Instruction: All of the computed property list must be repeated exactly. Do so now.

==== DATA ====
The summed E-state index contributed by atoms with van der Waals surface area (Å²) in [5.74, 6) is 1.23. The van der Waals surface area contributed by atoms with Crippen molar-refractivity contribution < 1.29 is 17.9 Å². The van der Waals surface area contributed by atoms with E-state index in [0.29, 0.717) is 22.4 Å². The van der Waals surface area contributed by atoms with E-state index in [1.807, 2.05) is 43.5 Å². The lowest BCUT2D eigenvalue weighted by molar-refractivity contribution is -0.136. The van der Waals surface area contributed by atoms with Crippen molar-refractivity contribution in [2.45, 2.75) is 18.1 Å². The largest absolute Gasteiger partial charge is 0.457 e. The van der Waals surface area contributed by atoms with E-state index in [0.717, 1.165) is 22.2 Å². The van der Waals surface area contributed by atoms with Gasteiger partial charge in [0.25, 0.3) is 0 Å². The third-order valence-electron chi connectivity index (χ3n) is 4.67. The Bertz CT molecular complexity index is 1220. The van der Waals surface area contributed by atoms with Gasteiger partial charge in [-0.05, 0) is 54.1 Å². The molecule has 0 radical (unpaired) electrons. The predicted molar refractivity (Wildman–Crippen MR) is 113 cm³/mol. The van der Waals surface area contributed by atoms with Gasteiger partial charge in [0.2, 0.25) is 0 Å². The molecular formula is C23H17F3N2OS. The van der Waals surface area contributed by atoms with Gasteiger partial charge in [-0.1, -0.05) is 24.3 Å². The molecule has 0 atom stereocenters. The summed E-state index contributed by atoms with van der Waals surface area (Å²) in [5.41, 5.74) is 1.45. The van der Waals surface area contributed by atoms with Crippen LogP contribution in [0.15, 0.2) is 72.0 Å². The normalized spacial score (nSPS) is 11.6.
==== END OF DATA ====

The summed E-state index contributed by atoms with van der Waals surface area (Å²) in [5.74, 6) is 1.23. The van der Waals surface area contributed by atoms with Crippen molar-refractivity contribution < 1.29 is 17.9 Å². The van der Waals surface area contributed by atoms with E-state index in [0.29, 0.717) is 22.4 Å². The van der Waals surface area contributed by atoms with E-state index in [1.807, 2.05) is 43.5 Å². The lowest BCUT2D eigenvalue weighted by molar-refractivity contribution is -0.136. The van der Waals surface area contributed by atoms with Crippen molar-refractivity contribution in [2.45, 2.75) is 18.1 Å². The largest absolute Gasteiger partial charge is 0.457 e. The van der Waals surface area contributed by atoms with E-state index in [0.717, 1.165) is 22.2 Å². The van der Waals surface area contributed by atoms with Gasteiger partial charge in [0.25, 0.3) is 0 Å². The third-order valence-electron chi connectivity index (χ3n) is 4.67. The Bertz CT molecular complexity index is 1220. The van der Waals surface area contributed by atoms with Gasteiger partial charge in [-0.05, 0) is 54.1 Å². The molecule has 0 radical (unpaired) electrons. The predicted molar refractivity (Wildman–Crippen MR) is 113 cm³/mol. The van der Waals surface area contributed by atoms with Gasteiger partial charge in [0.2, 0.25) is 0 Å². The molecular formula is C23H17F3N2OS. The van der Waals surface area contributed by atoms with Gasteiger partial charge in [-0.1, -0.05) is 24.3 Å². The molecule has 0 atom stereocenters. The summed E-state index contributed by atoms with van der Waals surface area (Å²) in [5.41, 5.74) is 1.45. The van der Waals surface area contributed by atoms with Crippen LogP contribution in [0.15, 0.2) is 72.0 Å². The normalized spacial score (nSPS) is 11.6.